Academics and squash offer founding students a new choice for college
Most weekday afternoons, Access Youth Academy has students studying on the second floor. Downstairs there is a lot of noise from the squash courts. The state-of-the-art facility on Euclid Avenue in southeast San Diego opened just six months ago, offering after-school tutoring and free tuition in the ancient English sport of squash .
“Why is it called squash? Because the ball is soft,” said Deon Saffery, the Academy’s head of squash. She was recruited from the UK to come to San Diego and teach children from the age of 10 how to play this age-old game. She continued, “If you’re a good player, it’s mental. It’s the experience of having to think on the pitch and use those tactics to be able to win.
Even if you’re not a big gamer, there are advantages. Theresa Joy, 11, admitted she wasn’t a big gamer but really enjoyed the game. She said: “It’s a really safe place where everyone can help and it makes you forget things when you’re in court.”
Theresa is a 6th year student at the nearby KIPP Adelante Preparatory Academy. Adelante is a tuition-free charter school that opened about a year ago in its new location near the MTS Euclid Avenue light rail station. As a public charter school, there is an extended school day, allowing students more time for study and extracurricular activities. Many students learn squash and benefit from tutoring through the Access Youth program.
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Adelante is a Spanish word meaning “forward” or “in progress”. The charter is also a matter of choice. Headteacher Roxanne Cowperthwaite told KPBS News: ‘We want it to be a choice for them. Let them say, “Okay, I want to go to college because that’s the path that will open up for me,” or they have a choice not to go to college.
The Adelante School currently has 370 students who live in the neighborhood or commute from Barrio Logan and downtown San Diego. There is room for nearly a hundred additional students in the program offering strong academics, social-emotional learning, and a physical and mental health curriculum.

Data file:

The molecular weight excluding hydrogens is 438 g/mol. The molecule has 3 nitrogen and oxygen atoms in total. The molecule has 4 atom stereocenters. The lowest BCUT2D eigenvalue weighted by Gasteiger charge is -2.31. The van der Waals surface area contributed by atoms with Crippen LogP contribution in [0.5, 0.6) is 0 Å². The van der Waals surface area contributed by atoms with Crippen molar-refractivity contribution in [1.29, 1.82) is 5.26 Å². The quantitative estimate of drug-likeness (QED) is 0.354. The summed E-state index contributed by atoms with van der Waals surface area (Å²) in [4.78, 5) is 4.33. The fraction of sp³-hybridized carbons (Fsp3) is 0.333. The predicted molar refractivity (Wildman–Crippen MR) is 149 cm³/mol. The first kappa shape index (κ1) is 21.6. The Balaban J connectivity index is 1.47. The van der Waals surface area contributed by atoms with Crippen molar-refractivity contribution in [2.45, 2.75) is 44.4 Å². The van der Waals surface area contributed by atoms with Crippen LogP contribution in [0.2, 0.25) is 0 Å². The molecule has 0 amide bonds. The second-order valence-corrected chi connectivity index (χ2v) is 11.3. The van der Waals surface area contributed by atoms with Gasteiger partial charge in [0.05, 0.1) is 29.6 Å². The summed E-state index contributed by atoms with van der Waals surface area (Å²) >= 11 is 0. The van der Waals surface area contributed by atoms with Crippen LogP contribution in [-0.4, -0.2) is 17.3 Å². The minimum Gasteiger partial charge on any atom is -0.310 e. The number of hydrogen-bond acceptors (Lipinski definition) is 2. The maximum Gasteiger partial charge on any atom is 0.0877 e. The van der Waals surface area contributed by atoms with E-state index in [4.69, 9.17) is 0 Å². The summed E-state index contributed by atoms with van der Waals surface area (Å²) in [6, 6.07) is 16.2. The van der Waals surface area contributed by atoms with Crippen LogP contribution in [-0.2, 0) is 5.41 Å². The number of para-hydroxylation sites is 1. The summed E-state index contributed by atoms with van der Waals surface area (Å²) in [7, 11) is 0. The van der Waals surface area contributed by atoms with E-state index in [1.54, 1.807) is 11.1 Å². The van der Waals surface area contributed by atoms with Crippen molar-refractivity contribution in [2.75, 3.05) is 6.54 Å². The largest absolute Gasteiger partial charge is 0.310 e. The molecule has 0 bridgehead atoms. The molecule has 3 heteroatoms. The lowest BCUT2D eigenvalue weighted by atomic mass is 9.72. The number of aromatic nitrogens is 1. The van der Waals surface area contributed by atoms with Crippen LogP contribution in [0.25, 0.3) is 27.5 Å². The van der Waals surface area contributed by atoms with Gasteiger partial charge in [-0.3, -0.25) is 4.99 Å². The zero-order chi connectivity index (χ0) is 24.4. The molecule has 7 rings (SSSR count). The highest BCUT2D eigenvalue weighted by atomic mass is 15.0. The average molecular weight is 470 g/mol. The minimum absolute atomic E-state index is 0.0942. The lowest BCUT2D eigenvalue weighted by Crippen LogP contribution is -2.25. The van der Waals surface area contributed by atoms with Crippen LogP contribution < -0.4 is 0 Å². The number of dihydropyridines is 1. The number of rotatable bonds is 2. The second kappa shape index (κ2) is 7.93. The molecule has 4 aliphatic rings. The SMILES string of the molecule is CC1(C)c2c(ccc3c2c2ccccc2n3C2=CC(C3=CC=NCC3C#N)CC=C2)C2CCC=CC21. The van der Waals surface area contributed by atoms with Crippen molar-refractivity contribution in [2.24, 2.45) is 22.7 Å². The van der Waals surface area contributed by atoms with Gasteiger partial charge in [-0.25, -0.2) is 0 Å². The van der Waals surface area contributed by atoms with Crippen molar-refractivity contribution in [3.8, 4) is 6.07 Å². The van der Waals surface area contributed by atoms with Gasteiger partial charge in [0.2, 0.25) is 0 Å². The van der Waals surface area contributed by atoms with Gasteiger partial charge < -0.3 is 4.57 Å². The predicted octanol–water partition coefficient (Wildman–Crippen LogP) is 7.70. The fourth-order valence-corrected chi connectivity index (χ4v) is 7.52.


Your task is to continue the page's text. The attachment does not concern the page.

The game of squash is intended for the combination of academics and athletics. Squash is not widely played at many colleges and is not as competitive for scholarships as other sports. The idea is to give as many students as possible another option and to highlight their university applications.
“Access Youth Academy is about having the highest standards for our young people,” said Tim Wyant, executive director of the National Urban Squash and Education Association. He continued, “The organization encourages its team members to be the best students, athletes and people they can be, and they rise to that challenge. In urban squash, Access’s results are unmatched.
The Access Youth Academy for tutoring and squash lessons and the new Adelante campus are part of a master plan to redevelop and inject resources into a 60-acre area in southeast San Diego. The plan is partially funded by the Jacobs Center for Neighborhood Innovation. The non-profit organization works closely with area residents to build the community they envisioned.
Reginald Jones is the president and CEO of the Jacobs Center. He said, “We hope in this to demonstrate a way of building community that can be modeled in other areas to build the entirety of Southeast San Diego and create a more vibrant place.”
More than 100,000 residents are impacted by the centre’s economic development and community outreach programs.
For now, the Adelante School and the Youth Academic Academy continue to recruit for more students. Theresa Joy is happy with her choice to be a member of both. “I want to be a professional squash player,” the 6th grader said, “but if it’s a job, maybe I’ll be a nurse or a dentist.”